Hi Mat – I would just like to thank you for advising and acting for us with regards to my dad’s estate. An excellent service. I would like to especially mention Mary who had an excellent client manner and is very efficient. A credit to Cocks Lloyd.
DIVORCE & SEPARATION
These notes are intended to give you a very general idea of what is involved in obtaining a divorce.
GROUNDS FOR DIVORCE
There is only one ground for divorce and that is that the marriage has broken down irretrievably. The person who starts the divorce proceedings is known as ‘the Petitioner’ and their spouse is called ‘the Respondent’. Proceedings for a divorce cannot be started until the parties have been married for at least one year.
To satisfy the court that there has been an irretrievable breakdown the Petitioner must prove one of the following five facts:
- The Respondent has committed adultery and the Petitioner finds it intolerable to live with the Respondent.
- The Respondent has behaved in such a way that the Petitioner cannot reasonably be expected to live with the Respondent. This fact is commonly known as “unreasonable behaviour”.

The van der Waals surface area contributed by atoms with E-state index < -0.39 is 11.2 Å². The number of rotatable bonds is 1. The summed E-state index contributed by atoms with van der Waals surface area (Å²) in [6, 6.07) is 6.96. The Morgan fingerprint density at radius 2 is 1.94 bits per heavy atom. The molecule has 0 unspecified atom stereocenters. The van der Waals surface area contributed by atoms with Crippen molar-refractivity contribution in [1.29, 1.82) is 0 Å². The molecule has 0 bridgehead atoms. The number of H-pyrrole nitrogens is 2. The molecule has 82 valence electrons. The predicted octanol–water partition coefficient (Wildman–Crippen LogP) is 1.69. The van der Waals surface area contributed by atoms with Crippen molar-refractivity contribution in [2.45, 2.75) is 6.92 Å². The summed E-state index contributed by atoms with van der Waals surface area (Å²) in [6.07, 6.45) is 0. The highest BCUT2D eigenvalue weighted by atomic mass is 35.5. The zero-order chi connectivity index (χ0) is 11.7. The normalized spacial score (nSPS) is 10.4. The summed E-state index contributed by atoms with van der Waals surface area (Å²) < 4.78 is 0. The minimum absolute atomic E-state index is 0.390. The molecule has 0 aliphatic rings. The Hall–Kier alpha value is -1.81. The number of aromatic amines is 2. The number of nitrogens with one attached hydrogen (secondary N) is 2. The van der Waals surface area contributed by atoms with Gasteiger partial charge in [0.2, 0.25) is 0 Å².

- The Respondent has deserted the Petitioner for a continuous period of at least two years immediately before the start of the divorce.
- You have lived apart for a continuous period of at least two years immediately before the start of the divorce and the Respondent consents to a decree being granted.
- You have lived apart for a continuous period of at least five years immediately before the start of the divorce.
Most divorces are based on facts (a) ‘adultery’ or (b) ‘behaviour’. ‘Adultery’ is an act of sexual intercourse with a person of the opposite sex. To be able to rely on this in the divorce the adultery must have happened in the six months before separation. It is not good practice to name the person with whom the adultery took place or to involve them in the court proceedings and indeed it may delay or complicate the divorce proceedings if a “Co-Respondent” is named.
The test for ‘behaviour’ is subjective, it does not need to consist of extensive violence, drug or alcohol addiction or other extreme behaviour. A combination of less obvious behaviour can be sufficient. Often issues like working too much (or not working enough), showing too much (or too little) affection, combined with a number of other similar factors are used.
If you would prefer to regularise your separation without actually divorcing there are two options available:-
- Judicial separation;
- Separation agreement